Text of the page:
Don’t force your child to be who they are not

Written by Nivedita Garg
Published: November 5, 2022

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Founder of Joyful Parenting, NLP practisioner, YALE, Harvard & UC San Diego certified personal coach with over 10 Years of experience in helping individuals beat stress and lead joyful lives

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“Don’t force someone to make time for you, if they really want to they will”. This quote hits quite hard when we stop to analyse its meaning. 

You often complain to your loved ones that they don’t have time for you, and sometimes force them to spend time with you. They are physically present because they are scared of hurting you or starting a fight, but are they mentally present too? And is it possible to control it? IMPOSSIBLE. 

Just like that, parents sometimes do not realise and step over the line and force children to be someone who they are not, and choose a career path that they think is right. Maybe the children on the surface show you that they are listening to you, but will they follow that? More importantly, will they be successful at it?

Understanding what not to do

As parents, you can guide them, but cannot train them to think in a particular way. Imagine wanting to change an apple to be a pear, is it scientifically possible?

You would be wondering what a silly question. But when you try to force your child, you are doing the same. Yes, as parents it’s important to push them a bit, make them accept challenges they normally would not, for their growth. But there is a very thin line between making them step out of their comfort zone and changing them for who they are. This line has to be understood. 

Children feel emotionally disconnected from parents who force them and tend to get emotionally aggressive. It’s like a person whose a L size, is trying to fit into an S. The child would feel suffocated and want to stay as far away as possible, thereby hampering the relationship. When as parents you feel you are superior to them, or know more, or are in the relationship to CHANGE THEM, it is not a healthy relationship.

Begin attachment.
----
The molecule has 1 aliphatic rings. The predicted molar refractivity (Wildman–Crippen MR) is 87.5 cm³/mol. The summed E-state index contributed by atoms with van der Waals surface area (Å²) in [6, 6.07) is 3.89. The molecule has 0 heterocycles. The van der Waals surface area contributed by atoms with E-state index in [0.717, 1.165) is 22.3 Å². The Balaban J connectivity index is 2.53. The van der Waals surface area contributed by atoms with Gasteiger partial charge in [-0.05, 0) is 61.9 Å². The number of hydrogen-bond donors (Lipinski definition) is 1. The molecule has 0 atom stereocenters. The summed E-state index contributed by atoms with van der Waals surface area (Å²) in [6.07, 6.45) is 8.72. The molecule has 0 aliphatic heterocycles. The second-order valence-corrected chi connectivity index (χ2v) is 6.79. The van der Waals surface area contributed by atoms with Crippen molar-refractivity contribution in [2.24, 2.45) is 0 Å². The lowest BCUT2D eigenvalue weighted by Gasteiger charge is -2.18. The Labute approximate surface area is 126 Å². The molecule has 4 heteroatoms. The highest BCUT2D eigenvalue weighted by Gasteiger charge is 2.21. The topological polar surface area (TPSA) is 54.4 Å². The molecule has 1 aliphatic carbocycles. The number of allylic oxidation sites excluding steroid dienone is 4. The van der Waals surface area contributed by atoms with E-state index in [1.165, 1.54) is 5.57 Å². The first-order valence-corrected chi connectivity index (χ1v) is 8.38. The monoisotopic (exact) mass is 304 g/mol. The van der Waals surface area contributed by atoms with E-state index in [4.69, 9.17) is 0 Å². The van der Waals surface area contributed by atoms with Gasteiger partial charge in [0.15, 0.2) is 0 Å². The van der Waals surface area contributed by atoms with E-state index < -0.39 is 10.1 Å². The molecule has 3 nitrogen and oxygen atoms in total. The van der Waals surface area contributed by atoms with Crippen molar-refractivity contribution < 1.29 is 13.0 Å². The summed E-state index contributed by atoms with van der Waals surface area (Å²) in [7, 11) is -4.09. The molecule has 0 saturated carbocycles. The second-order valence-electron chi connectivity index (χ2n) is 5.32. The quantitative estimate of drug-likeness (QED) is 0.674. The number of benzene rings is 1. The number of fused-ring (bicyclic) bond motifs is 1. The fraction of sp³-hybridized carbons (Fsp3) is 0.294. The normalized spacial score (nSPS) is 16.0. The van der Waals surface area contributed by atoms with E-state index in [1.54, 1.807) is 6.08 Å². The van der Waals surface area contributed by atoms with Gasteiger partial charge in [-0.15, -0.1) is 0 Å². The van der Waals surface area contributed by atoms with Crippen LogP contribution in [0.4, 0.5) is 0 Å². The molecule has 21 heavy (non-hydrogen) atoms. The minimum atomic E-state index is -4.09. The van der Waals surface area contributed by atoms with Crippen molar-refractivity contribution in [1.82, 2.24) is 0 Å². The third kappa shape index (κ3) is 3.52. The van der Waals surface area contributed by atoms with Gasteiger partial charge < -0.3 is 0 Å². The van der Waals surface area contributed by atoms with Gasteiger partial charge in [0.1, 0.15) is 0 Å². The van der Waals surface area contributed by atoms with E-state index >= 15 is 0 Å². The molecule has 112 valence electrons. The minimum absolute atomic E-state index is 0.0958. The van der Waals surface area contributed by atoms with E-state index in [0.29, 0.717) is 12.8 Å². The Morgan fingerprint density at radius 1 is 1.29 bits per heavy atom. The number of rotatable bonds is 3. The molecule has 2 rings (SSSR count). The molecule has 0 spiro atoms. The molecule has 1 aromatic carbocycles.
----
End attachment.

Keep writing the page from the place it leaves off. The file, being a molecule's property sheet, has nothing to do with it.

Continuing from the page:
Consider educating yourself about the nine types of intelligences i.e. multiple intelligences (MI). Once you learn about your child’s nature of intelligence, it’ll be easier to map out their interest areas and possible career options.

Spot your child’s strengths via the concept of multiple intelligences

1. Logical Intelligence

Here the children have the ability to think conceptually and abstractly, and discern logical or numerical patterns.

Skillsets: Problem-solving (logical & math), performing experiments.

Career choices: Scientists, engineers, accountants, mathematicians

2. Linguistic Intelligence

Here the children have well-developed verbal skills and sensitivity to the sounds, meanings and rhythms of words.

Skillsets: Listening, speaking, writing, teaching.

Career choices: Poet, journalist, writer, teacher, lawyer, politician, translator

3. Visual Intelligence

Here the children have the capacity to think in images and pictures, to visualize accurately and abstractly.

Skillsets: Puzzle building, painting, constructing, fixing, designing objects

Career choices: Sculptor, artist, inventor, architect, mechanic, engineer

4. Musical Intelligence

Here the children have the ability to produce and appreciate rhythm, pitch and timber.

Skillsets: Singing, playing instruments, composing music

Career choices: Musician, disc jockey, singer, composer

5. Kinaesthetic Intelligence

Here the children have the ability to control their body movements and to handle objects skillfully.

Skillsets: Dancing, sports, hands-on experiments, acting

Career choices: Athlete, PE teacher, dancer, actor, firefighter

6. Intrapersonal Intelligence